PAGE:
Very often, riparian zones contain the largest
trees, which are most attractive to logging companies. This is because the soil is exceptionally rich: riparian zones are usually at low
elevations, so nutrients wash downslope and downstream and collect in these areas. Plants grow very well in this rich, moist soil.
However, where there are fast-moving rivers, riparian zones are extremely susceptible to erosion, and once destroyed are very difficult
to replace. This makes them very unsuitable locations for logging. These areas are so important for wildlife habitat, plant distribution,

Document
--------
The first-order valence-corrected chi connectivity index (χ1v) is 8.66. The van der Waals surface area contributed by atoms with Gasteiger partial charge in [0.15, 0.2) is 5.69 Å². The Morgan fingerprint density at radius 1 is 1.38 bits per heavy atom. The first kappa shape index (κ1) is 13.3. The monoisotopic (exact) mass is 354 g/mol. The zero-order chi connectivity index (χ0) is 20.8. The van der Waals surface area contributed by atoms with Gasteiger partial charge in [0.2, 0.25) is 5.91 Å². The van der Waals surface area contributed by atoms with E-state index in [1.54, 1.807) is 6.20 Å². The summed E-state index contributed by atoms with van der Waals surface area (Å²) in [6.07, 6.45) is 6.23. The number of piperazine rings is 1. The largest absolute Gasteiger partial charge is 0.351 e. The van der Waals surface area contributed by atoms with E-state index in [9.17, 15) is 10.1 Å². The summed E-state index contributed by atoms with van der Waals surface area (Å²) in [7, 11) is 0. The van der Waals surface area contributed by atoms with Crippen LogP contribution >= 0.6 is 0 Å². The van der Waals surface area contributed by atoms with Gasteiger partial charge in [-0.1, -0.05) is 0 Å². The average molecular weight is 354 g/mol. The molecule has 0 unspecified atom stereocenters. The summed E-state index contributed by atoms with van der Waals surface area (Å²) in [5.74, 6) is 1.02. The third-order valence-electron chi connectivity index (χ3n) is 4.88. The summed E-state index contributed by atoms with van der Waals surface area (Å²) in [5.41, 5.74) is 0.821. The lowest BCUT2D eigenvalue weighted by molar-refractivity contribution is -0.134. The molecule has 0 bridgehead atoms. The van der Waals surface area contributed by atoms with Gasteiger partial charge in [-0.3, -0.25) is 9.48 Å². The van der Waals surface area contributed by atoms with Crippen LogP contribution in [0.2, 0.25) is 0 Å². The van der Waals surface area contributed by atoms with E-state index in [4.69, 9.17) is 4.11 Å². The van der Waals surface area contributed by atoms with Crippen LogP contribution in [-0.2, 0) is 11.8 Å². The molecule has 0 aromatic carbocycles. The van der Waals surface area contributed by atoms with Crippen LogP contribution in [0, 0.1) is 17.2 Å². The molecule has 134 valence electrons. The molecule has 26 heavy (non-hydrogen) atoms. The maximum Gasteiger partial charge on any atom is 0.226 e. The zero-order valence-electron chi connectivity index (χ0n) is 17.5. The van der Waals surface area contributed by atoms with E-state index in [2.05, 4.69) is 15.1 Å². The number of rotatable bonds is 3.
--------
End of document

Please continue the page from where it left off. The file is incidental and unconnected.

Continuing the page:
nutrient movement, and bird or mammal migration stops, that we can't afford to lose them to poor timber practices.
A stream through a tropical cloud forest. Photo courtesy Naomi Woods.
[mammals] [birds] [plants]
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